Are you okay With Odubel Herrera’s recent comments on his spot in Phillies lineup?

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After the Phillies dropped Saturday’s game 3-2 to the Milwaukee Brewers and became the first team to lose 60 games this season, Odubel Herrera was asked about his recent offensive surge. Herrera had homered in three straight games and came ever so close to a third in Sunday’s matinee win over the Brew Crew. So it’s safe to say that Herrera has found himself in a bit of an offensive outbreak.

But the question that stood out to everyone was phrased like such: Do you think your recent performance will get you bumped up in the lineup soon?

Herrera responded expressing how important that position is to him. He said he feels it’s his spot in the order, somewhere he can drive runs in and help the team win.

That response got me thinking. After really struggling to begin the season, Herrera has begun to swing the bat significantly better as of late. His low point in the season came on May 30, when his average dipped to .217. As it stands on July 17, Herrera’s average has spiked back up to .262, the highest it’s been since May 9. In the last ten games, Herrera has hit safely in nine of them, picking up 13 hits in 36 at bats. That’s a .361 average over the last ten games. With the improved production, an upward movement in the batting order is probably justifiable.

But that’s not what I have a problem with. I have bashed Herrera continuously this season for his plate discipline and pitch selection. Over the course of the season, Herrera has struck out in over 25 percent of his at bats. In the last ten games, that percentage has lowered to just over 22 percent. That three percent difference could be huge over the course of the season. And if Herrera is able to maintain that drop in strikeout rate throughout the rest of the year, I’ll happily admit that I was wrong to preemptively call out Herrera this season.

What I have a problem with is the context of the wording Herrera used. Now, I could be over analyzing things here, and be blowing this out of proportion. He could simply have been stating that he feels like he could help the team win at the top of the lineup. But knowing Herrera like I think I do, that’s not what he was getting at. To me, Herrera seemed to have an ulterior motive to his comments. He had a chance to take a rub at his manager, and he took it. He got his shot to say, “Hey Pete, I’m having a nice week and a half. That justifies you putting me back into the top three in the order.” In reality, it doesn’t. Because at the end of the day, here’s a brilliant idea: You bat in the order and play the position your manager tells you to play!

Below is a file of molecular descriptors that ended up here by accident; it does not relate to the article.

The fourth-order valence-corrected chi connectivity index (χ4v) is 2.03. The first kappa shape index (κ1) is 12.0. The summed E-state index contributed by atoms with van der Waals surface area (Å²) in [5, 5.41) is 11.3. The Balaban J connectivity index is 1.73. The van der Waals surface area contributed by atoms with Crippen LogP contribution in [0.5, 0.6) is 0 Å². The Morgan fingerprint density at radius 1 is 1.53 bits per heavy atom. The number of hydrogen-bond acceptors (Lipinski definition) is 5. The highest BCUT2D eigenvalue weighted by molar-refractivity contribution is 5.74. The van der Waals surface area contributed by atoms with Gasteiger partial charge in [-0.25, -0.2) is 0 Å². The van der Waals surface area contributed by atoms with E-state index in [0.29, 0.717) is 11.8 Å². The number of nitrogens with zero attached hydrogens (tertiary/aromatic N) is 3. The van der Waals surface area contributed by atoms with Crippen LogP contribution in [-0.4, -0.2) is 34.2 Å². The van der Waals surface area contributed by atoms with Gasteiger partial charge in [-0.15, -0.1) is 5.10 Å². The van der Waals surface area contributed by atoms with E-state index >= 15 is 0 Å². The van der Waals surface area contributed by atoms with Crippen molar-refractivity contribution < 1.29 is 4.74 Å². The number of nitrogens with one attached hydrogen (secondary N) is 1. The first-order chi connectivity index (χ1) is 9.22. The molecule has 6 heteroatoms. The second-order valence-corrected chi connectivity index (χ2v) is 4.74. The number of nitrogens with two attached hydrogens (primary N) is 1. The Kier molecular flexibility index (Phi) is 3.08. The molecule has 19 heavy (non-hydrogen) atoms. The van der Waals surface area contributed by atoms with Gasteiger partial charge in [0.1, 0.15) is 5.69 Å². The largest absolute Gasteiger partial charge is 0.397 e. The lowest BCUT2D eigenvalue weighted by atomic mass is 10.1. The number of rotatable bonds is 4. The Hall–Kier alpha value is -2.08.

Let me put this into some context. I currently play in an under-25 summer baseball league. Now before I go any further, I am not saying these situations are entirely similar, but they have a common theme. In this summer baseball league I play in, I bat fifth in our lineup and often times play right field. Now personally, I feel like I should be batting second in the lineup and starting at first base because those two factors would maximize my productivity and utilize my particular skill set the best. But when my manager reads out the lineup card, and I find myself hitting fifth and playing right field, I go out and do it. You know why? Because I was told to!

Do I have internal qualms about it? Absolutely. Do I talk to people not on the roster and off the field about how I think I should be played? Sure. Do I openly question my manager’s decisions while still in my uniform? No chance. Because he makes the final call and I go out and play.

Now again, I don’t want to say I’m in the same situation as Herrera here, but I hope you understand my comparison. Herrera needs to simply put his helmet on and bat where his skipper tells him to bat. Productivity can come from any part of your lineup, regardless of you hitting first or eighth. I understand that Herrera was losing at bats by batting in the seven or eight hole, but that’s just how it goes when you average drops into the .210’s. Herrera is a career .284 hitter. Using career numbers, he absolutely should be hitting second in the lineup if he can continue to decrease the strikeout rate. But career numbers don’t buy you much on a daily basis. The .262 hitter that Herrera is now is a completely different one from the guy we saw hitting .217 in early May. Herrera needs to continue to allow his bat to do the talking, and let Mackanin make the lineup for as long as he’s still the manager.

 

Mandatory Credit: Benny Sieu-USA TODAY Sports

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